REVIEWSREVIEWS BYTheatre ReviewsTom Williams

1001 by Collaboraction – a remount

By Jason Grote1001 by Jason Grote at Collaboration

Directed by Seth Bockley

At Collaboraction Theatre, Chicago

Ambitious mixture of styles confuses more than enlightens

I finally saw Collaboration’s hit show 1001 at their new digs at the Flat Iron Building at North and Damen in Chicago.  Beverly Friend loved the September, 2010 production ( that is virtually the same as the one I attended. We have vastly different views of 1001. Read hers to get another take on 1001.

While I found the work of the entire cast as energetic, innovative, and stylish, I found the storytelling confusing, muddled, and incomplete.  Too much movement, too many scene changes, and many story overlaps marred the production. Both playwright Jason Grote and director Seth Bockley tried to do too much both visually, stylistically, and verbally. Too much of any ingredient can spoil the stew.

1001 by Jason Grote

The press notes state what the production was trying to do:

“Sexy and surreal, “1001” is a theatrical mash-up that mixes Middle East politics with a modern tale of young love, asking the question “Can passion conquer history?” A six-actor ensemble plays a dizzying variety of roles, including the fabled princess Scheherezade, a Palestinian businessman, Sindbad the sailor, an American Jew named Alan, Gustave Flaubert, a princess with a lisp and even Osama Bin Laden. Featuring Collaboraction’s signature blend of modern media and visceral storytelling, this moving and hilarious intimate production promises to take audiences on a theatrical journey into uncharted territory.”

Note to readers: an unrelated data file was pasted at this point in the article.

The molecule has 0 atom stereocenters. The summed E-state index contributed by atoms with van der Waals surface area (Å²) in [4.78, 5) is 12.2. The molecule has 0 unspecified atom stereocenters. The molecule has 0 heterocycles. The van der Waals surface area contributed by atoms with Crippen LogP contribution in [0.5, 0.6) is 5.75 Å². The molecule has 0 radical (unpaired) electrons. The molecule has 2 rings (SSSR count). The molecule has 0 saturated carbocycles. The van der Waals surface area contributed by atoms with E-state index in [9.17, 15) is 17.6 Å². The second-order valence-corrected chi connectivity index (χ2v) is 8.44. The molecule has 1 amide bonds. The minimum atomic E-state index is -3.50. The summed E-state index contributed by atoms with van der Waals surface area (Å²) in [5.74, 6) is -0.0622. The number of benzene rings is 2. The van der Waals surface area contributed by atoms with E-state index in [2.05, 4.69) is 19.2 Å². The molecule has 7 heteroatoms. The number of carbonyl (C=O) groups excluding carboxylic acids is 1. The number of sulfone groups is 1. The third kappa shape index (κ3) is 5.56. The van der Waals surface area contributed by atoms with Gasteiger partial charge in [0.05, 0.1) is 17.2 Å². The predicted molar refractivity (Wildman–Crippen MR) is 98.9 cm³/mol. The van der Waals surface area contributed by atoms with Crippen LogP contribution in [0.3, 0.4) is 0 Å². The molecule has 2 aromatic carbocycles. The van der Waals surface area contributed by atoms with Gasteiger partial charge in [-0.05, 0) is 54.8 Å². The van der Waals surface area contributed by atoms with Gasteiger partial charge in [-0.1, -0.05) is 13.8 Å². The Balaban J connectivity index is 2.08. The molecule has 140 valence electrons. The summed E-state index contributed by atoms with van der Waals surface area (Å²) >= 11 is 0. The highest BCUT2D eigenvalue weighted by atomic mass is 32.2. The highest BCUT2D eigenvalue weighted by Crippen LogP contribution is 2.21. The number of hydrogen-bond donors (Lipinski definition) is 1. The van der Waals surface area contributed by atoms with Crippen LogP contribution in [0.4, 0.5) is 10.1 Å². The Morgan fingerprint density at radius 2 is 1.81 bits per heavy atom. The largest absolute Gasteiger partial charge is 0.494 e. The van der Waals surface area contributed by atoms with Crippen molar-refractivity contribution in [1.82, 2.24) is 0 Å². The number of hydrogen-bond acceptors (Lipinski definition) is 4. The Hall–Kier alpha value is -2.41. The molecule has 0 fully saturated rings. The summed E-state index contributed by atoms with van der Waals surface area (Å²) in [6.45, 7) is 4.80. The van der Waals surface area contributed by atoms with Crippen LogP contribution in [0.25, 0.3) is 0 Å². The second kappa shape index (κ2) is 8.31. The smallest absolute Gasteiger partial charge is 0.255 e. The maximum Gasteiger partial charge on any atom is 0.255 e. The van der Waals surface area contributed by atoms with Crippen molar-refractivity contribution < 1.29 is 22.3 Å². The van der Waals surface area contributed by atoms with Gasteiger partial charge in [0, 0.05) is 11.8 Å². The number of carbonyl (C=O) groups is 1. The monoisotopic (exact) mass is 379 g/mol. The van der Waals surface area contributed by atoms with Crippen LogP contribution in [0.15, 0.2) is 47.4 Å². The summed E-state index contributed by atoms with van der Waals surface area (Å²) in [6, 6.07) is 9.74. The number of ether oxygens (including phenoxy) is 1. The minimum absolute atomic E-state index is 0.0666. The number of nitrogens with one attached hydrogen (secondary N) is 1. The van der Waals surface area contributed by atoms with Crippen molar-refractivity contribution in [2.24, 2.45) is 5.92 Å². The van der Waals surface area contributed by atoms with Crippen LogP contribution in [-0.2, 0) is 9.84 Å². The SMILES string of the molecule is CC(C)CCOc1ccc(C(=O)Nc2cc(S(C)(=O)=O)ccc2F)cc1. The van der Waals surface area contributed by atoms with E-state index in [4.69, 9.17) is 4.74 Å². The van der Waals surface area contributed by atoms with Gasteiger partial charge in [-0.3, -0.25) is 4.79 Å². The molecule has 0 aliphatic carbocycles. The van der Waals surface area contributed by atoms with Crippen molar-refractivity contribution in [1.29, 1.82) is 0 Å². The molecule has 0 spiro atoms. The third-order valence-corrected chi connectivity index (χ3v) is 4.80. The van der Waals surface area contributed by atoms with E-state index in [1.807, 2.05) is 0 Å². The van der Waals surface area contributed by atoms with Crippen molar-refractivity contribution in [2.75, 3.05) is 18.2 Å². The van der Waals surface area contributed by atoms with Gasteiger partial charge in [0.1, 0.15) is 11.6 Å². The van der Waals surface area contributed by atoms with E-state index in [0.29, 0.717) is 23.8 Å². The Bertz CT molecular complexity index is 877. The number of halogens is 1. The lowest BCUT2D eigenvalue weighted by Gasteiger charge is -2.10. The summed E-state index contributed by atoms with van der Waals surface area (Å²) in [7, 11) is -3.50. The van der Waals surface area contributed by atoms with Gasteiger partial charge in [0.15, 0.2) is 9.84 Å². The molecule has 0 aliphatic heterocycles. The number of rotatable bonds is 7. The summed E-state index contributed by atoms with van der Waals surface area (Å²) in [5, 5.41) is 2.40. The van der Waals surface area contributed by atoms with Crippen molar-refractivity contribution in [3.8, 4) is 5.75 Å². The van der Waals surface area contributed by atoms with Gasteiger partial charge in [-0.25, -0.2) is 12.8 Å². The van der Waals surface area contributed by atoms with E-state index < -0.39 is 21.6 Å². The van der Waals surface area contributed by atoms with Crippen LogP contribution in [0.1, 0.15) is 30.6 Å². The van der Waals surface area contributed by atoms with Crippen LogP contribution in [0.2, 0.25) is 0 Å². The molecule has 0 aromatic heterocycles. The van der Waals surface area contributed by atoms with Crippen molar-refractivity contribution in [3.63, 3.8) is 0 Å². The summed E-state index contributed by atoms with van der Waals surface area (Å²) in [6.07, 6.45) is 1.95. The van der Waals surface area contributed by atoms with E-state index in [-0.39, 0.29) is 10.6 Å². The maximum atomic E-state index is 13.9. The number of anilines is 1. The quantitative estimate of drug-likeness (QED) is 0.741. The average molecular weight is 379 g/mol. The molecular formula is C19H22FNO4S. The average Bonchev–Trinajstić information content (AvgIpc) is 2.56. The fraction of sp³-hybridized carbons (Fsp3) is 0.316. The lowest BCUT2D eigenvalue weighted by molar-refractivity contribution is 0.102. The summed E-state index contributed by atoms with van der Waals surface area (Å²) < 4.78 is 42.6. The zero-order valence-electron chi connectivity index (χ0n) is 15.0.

What turned me off to the production was the bold choice that Grote and Bockley made in the early scenes. The campy, almost silly, depiction of Shahriyar (Joel Gross)- the king who lives to have sex with virgins than behead them only made him a caricature who is so full of malapropisms  that he comes off as mentally challenged making him less than a villain and more of a sap.  Playing the early scenes as  silent film melodrama came off as over-the-top camp rather than biting satire.

The change of times from ancient Persian to contemporary and the morphing of stories into other stories made for needless confusion that quickly became tedious. The first act seemed like it lasted for three hours even though it wasn’t. 1001 could use a 20 minute trim.

The cast sure worked hard changing characters often and hitting their cues and evoking satire, humor or drama as suited in each scene. I can’t remember seeing finer ensemble work than this crew offered. Mouzan Makkar ( Scheherazade), H. B. Ward (One-Eyed Arab), Joel Gross (Shahriyar), Carly Ciarrocchi (Dunyazade), Antonio Brunetti (Wazir) and Edgar Sanchez (Yahya) – each had several excellent moments depicting the intriguing characters from the stories.  The bold  staging and the sheer stage craft of the performers gave 1001 a quality theatricality that is hard to resist.  The performances carried the over-produced show.

Somewhat Recommended

Tom Williams

Talk Theatre in Chicago podcast

Date Reviewed: July 13, 2011

For more info on 1001 page on

At Collaboraction Theatre, 1579 N. Milwaukee Ave., Chicago, IL, call 312-226-9633,, Thursday thru Sunday at 8 pm, Mondays on August 8 & 22 at 8 pm, running time is 2 hours, 10 minutes with intermission, through August 28, 2011

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